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Jefferson City Council to consider workforce housing proposals

by Anna Watson | September 4, 2022 at 4:06 a.m.
The seal of the City of Jefferson hangs in the council chambers at the John G. Christy Municipal Building, also known as city hall, in Jefferson City.

Three proposals to build homes that are affordable will be considered during the Jefferson City Council meeting on Tuesday.

At their regular meeting, the council will hear resolutions to support three projects, each aimed at replacing roughly a third of rental homes destroyed by the tornado in 2019.

The tornado that swept through Jefferson City destroyed 152 homes, 95 percent of which were rentals, according to the city. The meeting at City Hall can be attended in-person at 6 p.m., or virtually through a link on the city's website.

Each of the projects are seeking federal Community Development Block Grant Disaster Recovery funds, $7.3 million of which was made available because the city was declared a "Most Impacted and Distressed Area" following the tornado.

Grants require the development teams interested in receiving disaster recovery funds to partner with local government -- Jefferson City in this case.

Stronghold Landing is a proposed 40-unit workforce apartment community proposed at Trade Center Parkway and Old Lohman Road in western Jefferson City. Twenty-eight units were proposed as two-bedroom units; 12 were proposed as three-bedroom units.

Eastland Hills Apartments is a proposed 48-unit workforce apartment community proposed for the 1800 block of East Miller Street. Twenty-four units were proposed as two-bedroom units; 24 were proposed as three-bedroom units.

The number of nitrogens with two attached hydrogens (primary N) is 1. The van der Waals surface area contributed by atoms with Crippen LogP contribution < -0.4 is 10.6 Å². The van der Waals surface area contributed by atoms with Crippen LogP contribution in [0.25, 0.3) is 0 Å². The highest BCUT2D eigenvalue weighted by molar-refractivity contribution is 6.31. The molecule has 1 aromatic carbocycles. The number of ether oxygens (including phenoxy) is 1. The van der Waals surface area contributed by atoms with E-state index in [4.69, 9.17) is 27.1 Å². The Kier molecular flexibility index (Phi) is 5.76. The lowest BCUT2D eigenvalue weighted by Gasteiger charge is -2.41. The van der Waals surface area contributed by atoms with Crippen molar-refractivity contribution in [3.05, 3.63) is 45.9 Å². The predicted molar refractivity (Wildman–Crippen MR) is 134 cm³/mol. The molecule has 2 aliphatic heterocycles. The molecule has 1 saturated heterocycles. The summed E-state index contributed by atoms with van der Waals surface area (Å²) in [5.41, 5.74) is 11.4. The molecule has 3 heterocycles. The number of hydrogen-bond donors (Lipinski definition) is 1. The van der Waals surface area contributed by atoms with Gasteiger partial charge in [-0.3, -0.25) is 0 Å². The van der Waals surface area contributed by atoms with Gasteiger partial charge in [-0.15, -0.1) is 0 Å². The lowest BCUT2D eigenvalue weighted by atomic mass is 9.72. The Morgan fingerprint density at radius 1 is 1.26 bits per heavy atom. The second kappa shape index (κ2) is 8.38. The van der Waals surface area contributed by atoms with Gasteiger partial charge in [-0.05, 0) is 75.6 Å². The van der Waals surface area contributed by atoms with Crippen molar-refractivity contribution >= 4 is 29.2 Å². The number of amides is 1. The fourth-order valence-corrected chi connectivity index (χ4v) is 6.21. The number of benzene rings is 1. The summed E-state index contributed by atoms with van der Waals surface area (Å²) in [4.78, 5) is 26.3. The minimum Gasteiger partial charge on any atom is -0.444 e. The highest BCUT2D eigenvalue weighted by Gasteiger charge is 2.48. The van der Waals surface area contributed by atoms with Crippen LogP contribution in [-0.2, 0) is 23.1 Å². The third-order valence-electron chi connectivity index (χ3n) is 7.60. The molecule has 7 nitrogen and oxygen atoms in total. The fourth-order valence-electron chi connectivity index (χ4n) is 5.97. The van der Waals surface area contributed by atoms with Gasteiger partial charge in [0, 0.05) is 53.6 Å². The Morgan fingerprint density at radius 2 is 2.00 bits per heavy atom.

Oak Leaf Villas is a proposed development of 21 duplexes, equaling 42 units, to act as workforce housing at Red Oak and Oak Leaf drives in south central Jefferson City. Twelve units were proposed as two-bedroom units; 30 were proposed as three-bedroom units.

Jefferson City is required to enter into an applicant/sub-applicant agreement with a separate non-profit entity. That entity enters into a developer's agreement with the developer team submitting a Low-Income Housing Tax Credits application.

The developers will each pursue the low-income tax credits in efforts to fund construction costs. The state announced availability of these funds in early August.

The Missouri Housing Development Commission determines which developments receive the credits in a competitive application process. Once approved, the credit can be used each year for 10 years and is allocated to developers, who may then sell it to raise equity to construct or acquire and rehabilitate affordable rental housing.

Two developments sought the credits in 2021, but neither received them.

Developers hope to leverage the grants to receive the tax credits.

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